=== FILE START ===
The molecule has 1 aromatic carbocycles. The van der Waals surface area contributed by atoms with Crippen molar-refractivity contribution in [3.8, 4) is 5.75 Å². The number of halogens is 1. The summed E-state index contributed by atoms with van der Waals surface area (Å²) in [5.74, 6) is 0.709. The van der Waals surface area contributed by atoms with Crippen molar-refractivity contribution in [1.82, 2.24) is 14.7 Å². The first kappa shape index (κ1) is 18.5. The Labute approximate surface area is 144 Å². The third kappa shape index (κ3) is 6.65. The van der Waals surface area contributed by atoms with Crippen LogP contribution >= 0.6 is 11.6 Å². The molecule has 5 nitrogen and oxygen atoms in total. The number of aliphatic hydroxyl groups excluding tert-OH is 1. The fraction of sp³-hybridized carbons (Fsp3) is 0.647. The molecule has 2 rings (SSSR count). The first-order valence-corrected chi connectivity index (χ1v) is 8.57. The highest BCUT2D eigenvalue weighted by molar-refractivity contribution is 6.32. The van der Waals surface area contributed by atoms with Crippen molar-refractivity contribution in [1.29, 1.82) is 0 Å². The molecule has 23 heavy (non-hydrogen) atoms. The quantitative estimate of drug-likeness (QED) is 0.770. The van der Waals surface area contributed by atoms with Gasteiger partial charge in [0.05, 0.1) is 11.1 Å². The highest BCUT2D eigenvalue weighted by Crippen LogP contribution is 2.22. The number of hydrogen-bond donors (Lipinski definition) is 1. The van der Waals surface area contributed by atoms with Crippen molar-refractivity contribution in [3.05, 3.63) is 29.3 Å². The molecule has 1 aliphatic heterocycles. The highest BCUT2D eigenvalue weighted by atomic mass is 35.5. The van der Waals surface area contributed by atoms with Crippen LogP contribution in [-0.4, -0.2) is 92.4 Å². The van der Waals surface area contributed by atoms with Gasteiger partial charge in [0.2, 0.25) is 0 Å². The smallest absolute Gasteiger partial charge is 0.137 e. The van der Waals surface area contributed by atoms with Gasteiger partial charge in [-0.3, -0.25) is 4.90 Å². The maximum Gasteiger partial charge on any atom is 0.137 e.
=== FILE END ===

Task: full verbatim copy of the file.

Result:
The molecule has 1 aromatic carbocycles. The van der Waals surface area contributed by atoms with Crippen molar-refractivity contribution in [3.8, 4) is 5.75 Å². The number of halogens is 1. The summed E-state index contributed by atoms with van der Waals surface area (Å²) in [5.74, 6) is 0.709. The van der Waals surface area contributed by atoms with Crippen molar-refractivity contribution in [1.82, 2.24) is 14.7 Å². The first kappa shape index (κ1) is 18.5. The Labute approximate surface area is 144 Å². The third kappa shape index (κ3) is 6.65. The van der Waals surface area contributed by atoms with Crippen LogP contribution >= 0.6 is 11.6 Å². The molecule has 5 nitrogen and oxygen atoms in total. The number of aliphatic hydroxyl groups excluding tert-OH is 1. The fraction of sp³-hybridized carbons (Fsp3) is 0.647. The molecule has 2 rings (SSSR count). The first-order valence-corrected chi connectivity index (χ1v) is 8.57. The highest BCUT2D eigenvalue weighted by molar-refractivity contribution is 6.32. The van der Waals surface area contributed by atoms with Crippen molar-refractivity contribution in [1.29, 1.82) is 0 Å². The molecule has 23 heavy (non-hydrogen) atoms. The quantitative estimate of drug-likeness (QED) is 0.770. The van der Waals surface area contributed by atoms with Gasteiger partial charge in [0.05, 0.1) is 11.1 Å². The highest BCUT2D eigenvalue weighted by Crippen LogP contribution is 2.22. The number of hydrogen-bond donors (Lipinski definition) is 1. The van der Waals surface area contributed by atoms with Crippen molar-refractivity contribution in [3.05, 3.63) is 29.3 Å². The molecule has 1 aliphatic heterocycles. The highest BCUT2D eigenvalue weighted by atomic mass is 35.5. The van der Waals surface area contributed by atoms with Crippen LogP contribution in [-0.4, -0.2) is 92.4 Å². The van der Waals surface area contributed by atoms with Gasteiger partial charge in [0.2, 0.25) is 0 Å². The smallest absolute Gasteiger partial charge is 0.137 e. The van der Waals surface area contributed by atoms with Gasteiger partial charge in [-0.3, -0.25) is 4.90 Å². The maximum Gasteiger partial charge on any atom is 0.137 e.